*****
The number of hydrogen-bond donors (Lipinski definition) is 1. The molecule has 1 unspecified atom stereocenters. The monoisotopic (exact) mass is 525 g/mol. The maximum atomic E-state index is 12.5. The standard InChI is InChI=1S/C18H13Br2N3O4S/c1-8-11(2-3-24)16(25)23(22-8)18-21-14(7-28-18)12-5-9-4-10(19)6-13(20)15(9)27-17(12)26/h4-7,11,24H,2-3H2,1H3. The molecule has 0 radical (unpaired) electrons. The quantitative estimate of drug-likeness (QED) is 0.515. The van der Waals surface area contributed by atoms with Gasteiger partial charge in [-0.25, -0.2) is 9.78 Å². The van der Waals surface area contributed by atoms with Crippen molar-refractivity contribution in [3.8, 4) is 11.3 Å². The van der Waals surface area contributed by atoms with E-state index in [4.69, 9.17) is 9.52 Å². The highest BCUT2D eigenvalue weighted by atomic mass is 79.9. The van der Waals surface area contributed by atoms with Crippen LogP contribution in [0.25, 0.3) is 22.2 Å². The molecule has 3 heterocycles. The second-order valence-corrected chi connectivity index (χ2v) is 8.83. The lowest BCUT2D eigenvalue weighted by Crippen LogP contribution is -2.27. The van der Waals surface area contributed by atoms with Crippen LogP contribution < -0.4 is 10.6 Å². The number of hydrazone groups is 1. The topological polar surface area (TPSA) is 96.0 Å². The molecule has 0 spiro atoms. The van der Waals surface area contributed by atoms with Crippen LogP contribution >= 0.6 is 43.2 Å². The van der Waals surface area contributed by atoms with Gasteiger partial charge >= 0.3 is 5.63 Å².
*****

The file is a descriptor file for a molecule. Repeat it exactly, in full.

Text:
The number of hydrogen-bond donors (Lipinski definition) is 1. The molecule has 1 unspecified atom stereocenters. The monoisotopic (exact) mass is 525 g/mol. The maximum atomic E-state index is 12.5. The standard InChI is InChI=1S/C18H13Br2N3O4S/c1-8-11(2-3-24)16(25)23(22-8)18-21-14(7-28-18)12-5-9-4-10(19)6-13(20)15(9)27-17(12)26/h4-7,11,24H,2-3H2,1H3. The molecule has 0 radical (unpaired) electrons. The quantitative estimate of drug-likeness (QED) is 0.515. The van der Waals surface area contributed by atoms with Gasteiger partial charge in [-0.25, -0.2) is 9.78 Å². The van der Waals surface area contributed by atoms with Crippen molar-refractivity contribution in [3.8, 4) is 11.3 Å². The van der Waals surface area contributed by atoms with E-state index in [4.69, 9.17) is 9.52 Å². The highest BCUT2D eigenvalue weighted by atomic mass is 79.9. The van der Waals surface area contributed by atoms with Crippen LogP contribution in [0.25, 0.3) is 22.2 Å². The molecule has 3 heterocycles. The second-order valence-corrected chi connectivity index (χ2v) is 8.83. The lowest BCUT2D eigenvalue weighted by Crippen LogP contribution is -2.27. The van der Waals surface area contributed by atoms with Crippen LogP contribution < -0.4 is 10.6 Å². The number of hydrazone groups is 1. The topological polar surface area (TPSA) is 96.0 Å². The molecule has 0 spiro atoms. The van der Waals surface area contributed by atoms with Crippen LogP contribution >= 0.6 is 43.2 Å². The van der Waals surface area contributed by atoms with Gasteiger partial charge >= 0.3 is 5.63 Å².